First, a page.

U.S. Sen. Edward Kennedy (D-Mass.) is being remembered in the Jewish community for his huge impact on domestic issues such as education and health care, but also as a giant in the Soviet Jewry movement.
Kennedy “was one of the earliest, strongest champions on behalf of Soviet Jewry,” said Mark Levin, executive director of NCSJ: Advocates on Behalf of Jews in Russia, Ukraine, the Baltic States & Eurasia. “He was always proactive and didn’t wait for NCSJ and other organizations to come to him—he was always looking to see where he could make a difference.”
In his 2006 book, “The Case for Democracy: The Power of Freedom to Overcome Tyranny and Terror,” Natan Sharansky specifically mentions Kennedy as the first Western politician to meet with refuseniks “in a midnight meeting that was kept secret from the KGB until the very last moment.”
And Levin noted that whenever Kennedy met with Soviet officials, in Washington or in the Soviet Union, he would bring lists of those he wanted to see released.
“He never forgot we were talking about individuals and families,” Levin said.
Kennedy also will be remembered as a strong champion of Israel. Jewish organizational officials noted that he was a stalwart supporter of foreign aid, opposed arms sales to Jordan and Saudi Arabia in the early 1980s, and was a strong backer of recognizing Jerusalem as the capital of Israel. He also publicly rebuked President George H.W. Bush when he linked settlements to U.S. loan guarantees for the emigration of Soviet Jews, and was a leading voice in speaking out against the Arab boycott of Israel.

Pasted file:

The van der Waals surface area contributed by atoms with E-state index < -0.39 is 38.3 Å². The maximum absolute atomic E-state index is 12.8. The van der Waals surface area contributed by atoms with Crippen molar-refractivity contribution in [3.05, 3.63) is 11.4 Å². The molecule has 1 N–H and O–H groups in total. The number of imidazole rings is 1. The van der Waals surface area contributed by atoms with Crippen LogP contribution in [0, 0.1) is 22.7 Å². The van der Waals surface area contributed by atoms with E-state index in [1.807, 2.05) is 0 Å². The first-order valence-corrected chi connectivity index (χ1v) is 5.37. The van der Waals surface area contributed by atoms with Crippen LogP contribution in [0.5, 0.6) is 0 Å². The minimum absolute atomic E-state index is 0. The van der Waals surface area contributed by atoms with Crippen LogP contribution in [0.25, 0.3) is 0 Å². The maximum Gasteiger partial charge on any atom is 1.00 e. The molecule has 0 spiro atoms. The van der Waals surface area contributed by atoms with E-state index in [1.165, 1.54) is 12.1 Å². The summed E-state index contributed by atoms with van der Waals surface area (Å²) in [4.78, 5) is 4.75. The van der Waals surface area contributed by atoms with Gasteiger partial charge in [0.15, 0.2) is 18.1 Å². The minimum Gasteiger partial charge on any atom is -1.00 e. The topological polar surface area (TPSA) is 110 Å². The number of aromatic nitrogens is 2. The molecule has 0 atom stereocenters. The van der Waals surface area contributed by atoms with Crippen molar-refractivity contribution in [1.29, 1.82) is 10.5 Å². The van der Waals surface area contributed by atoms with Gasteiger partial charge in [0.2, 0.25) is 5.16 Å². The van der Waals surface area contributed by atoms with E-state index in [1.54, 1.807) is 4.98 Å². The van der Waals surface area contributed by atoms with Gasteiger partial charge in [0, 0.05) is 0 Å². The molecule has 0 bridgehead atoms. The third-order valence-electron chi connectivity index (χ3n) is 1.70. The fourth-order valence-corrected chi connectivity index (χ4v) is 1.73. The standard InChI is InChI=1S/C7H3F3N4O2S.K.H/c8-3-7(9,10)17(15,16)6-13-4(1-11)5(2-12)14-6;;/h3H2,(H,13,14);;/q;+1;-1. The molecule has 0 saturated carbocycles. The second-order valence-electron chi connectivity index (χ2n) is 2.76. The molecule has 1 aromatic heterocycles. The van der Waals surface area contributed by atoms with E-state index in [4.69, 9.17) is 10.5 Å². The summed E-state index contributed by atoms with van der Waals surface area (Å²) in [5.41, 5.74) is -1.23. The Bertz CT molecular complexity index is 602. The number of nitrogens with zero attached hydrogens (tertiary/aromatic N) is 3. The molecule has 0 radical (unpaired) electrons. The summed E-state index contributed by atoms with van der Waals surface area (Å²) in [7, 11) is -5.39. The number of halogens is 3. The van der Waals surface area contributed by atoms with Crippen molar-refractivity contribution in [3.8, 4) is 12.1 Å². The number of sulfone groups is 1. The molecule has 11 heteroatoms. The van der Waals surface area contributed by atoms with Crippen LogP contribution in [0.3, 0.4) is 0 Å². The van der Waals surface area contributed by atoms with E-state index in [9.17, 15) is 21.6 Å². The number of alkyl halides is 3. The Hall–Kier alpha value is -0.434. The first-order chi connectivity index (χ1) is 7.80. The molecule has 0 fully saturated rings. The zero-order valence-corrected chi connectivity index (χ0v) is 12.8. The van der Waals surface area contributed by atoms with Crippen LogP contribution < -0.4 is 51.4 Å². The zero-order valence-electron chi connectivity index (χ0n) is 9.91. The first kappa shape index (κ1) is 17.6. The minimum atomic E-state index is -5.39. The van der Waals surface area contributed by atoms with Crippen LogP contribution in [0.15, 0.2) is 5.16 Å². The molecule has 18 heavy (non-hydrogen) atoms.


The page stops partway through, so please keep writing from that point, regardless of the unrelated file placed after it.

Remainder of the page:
Israeli official rushed to praise Kennedy, with Prime Minister Benjamin Netanyahu calling the senator “an American patriot” and “a great friend of Israel,” according to media reports.
And Israeli President Shimon Peres said Kennedy’s death was “a very big loss to every sensitive and thinking person the world over.”
“Kennedy was a clear friend of Israel the whole way, and in every place that he could help us he did help,” he added.
The late senator drew praise from a broad range of Jewish organizations, including both the Orthodox Union and the Religious Action Center of Reform Judaism. They noted that he had worked on a vast array of domestic issues over his 47 years on Capitol Hill, from religious liberty bills such as the Religious Freedom Restoration Act, to his efforts on children’s health insurance.
In a statement, the president of the National Council of Jewish Women, Nancy Ratzan, said: “We were honored to work by his side on so many critical issues: Family and Medical Leave, the Lilly Ledbetter Act, the Civil Rights Act, Voting Rights, the Americans with Disability Act, hate crimes prevention, the Employment Non-Discrimination Act, the Freedom of Access to Clinic Entrances Act, health care, the increase in the minimum wage, and numerous judicial nominations—to name a few.”
The National Jewish Democratic Council said in a statement that the “greatest tribute” to Kennedy would be to enact comprehensive health insurance reform.
“On the little stuff and the big stuff, he was always there for us,” said Nancy Kaufman, executive director of the Boston JCRC. “There wasn’t an issue he wasn’t on top of.”